But there is money being made from digital downloads – it’s just not of the scale that the major record labels are used to. In 2007, there were 844.2 million digital tracks sold. Radiohead’s recent experiment, in which the band released an album online for free download and asked listeners to pay what they wanted, made them more money from the digital distribution then they made from the digital distribution of all the rest of their albums combined. If this seems strange, there is a simple reason – Radiohead was released from their contract with their record label, a contract that in the past excluded them from any royalties from the digital distribution of their music (remind anyone of the current writer’s strike?) Many signed bands and musicians are currently stuck in contracts like these, the relics of an era when digital distribution didn’t really matter.

Of course, there is still money being made in the music industry, but as fewer people are buying CDs (that are costly to produce and distribute) and as more people are downloading digital music (that is practically free to reproduce and distribute), less money is being made. And, the money is being spread among more musicians. The Long Tail is in full force in the music industry, allowing more people to make money as consumers spend their dollars on a wider variety of music and musicians.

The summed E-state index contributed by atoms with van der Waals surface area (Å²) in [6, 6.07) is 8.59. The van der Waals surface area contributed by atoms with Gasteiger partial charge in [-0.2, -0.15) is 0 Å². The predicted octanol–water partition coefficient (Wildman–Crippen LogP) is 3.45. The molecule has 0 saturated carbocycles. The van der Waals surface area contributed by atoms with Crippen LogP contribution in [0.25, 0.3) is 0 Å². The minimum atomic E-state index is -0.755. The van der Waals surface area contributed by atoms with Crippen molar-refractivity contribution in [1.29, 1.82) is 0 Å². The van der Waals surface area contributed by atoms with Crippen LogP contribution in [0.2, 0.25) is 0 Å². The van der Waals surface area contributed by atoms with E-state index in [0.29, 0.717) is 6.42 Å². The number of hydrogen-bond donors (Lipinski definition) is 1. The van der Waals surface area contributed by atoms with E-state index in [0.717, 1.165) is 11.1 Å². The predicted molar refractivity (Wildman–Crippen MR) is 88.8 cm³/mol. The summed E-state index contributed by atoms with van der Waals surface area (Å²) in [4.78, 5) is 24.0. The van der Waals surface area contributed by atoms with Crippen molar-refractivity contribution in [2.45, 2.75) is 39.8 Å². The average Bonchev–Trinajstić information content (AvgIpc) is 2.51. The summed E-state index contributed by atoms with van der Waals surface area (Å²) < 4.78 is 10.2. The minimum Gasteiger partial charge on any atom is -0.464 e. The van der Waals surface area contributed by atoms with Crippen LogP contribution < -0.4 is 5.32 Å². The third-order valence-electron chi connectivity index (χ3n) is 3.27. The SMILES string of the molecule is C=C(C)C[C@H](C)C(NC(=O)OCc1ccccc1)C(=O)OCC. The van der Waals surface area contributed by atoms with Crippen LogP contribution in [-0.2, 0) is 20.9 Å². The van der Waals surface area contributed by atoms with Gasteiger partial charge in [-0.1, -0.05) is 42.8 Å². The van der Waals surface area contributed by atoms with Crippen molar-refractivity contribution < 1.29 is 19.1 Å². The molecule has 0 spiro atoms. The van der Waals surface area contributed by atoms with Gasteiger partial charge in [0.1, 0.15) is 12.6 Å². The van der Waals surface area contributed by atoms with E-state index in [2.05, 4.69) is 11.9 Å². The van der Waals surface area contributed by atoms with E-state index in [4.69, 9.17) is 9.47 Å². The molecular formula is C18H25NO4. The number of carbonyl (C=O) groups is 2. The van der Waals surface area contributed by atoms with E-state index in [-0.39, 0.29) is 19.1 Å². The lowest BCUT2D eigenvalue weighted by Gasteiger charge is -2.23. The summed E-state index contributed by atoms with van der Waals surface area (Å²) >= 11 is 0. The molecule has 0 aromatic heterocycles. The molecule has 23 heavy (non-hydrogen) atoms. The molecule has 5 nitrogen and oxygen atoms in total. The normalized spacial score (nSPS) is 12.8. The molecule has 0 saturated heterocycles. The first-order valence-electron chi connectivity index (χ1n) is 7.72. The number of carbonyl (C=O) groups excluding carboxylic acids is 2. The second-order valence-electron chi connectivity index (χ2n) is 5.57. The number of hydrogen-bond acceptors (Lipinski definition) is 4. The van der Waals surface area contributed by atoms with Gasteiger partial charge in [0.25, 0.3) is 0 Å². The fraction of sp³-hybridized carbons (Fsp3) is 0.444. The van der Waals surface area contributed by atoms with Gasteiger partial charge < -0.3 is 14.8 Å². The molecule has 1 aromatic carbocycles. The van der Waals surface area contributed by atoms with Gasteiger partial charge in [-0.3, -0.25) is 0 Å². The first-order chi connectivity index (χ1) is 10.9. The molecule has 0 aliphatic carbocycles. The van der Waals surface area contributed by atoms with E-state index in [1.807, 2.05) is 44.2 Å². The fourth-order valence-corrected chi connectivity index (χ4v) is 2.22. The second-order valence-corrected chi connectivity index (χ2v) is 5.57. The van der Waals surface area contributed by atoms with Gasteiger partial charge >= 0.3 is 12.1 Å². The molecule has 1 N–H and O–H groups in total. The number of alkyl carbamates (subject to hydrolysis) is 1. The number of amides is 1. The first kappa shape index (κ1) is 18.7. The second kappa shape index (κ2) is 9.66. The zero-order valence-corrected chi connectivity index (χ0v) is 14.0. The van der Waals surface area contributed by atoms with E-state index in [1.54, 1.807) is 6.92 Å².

So this puts the music industry in this strange position. The indie artists, who are making some money on their small but loyal audiences and the Long Tail, but often not enough money to live off of, would be psyched to get a record contract because the record companies have the marketing and distribution capabilities that they don’t have access to. The big (and already famous) bands, are trying to get out of their contracts in favor of the freedom that the indie artists enjoy. And the record companies are panicking. This is creating a weird, wild situation where everything is about to totally implode if change doesn’t happen quickly.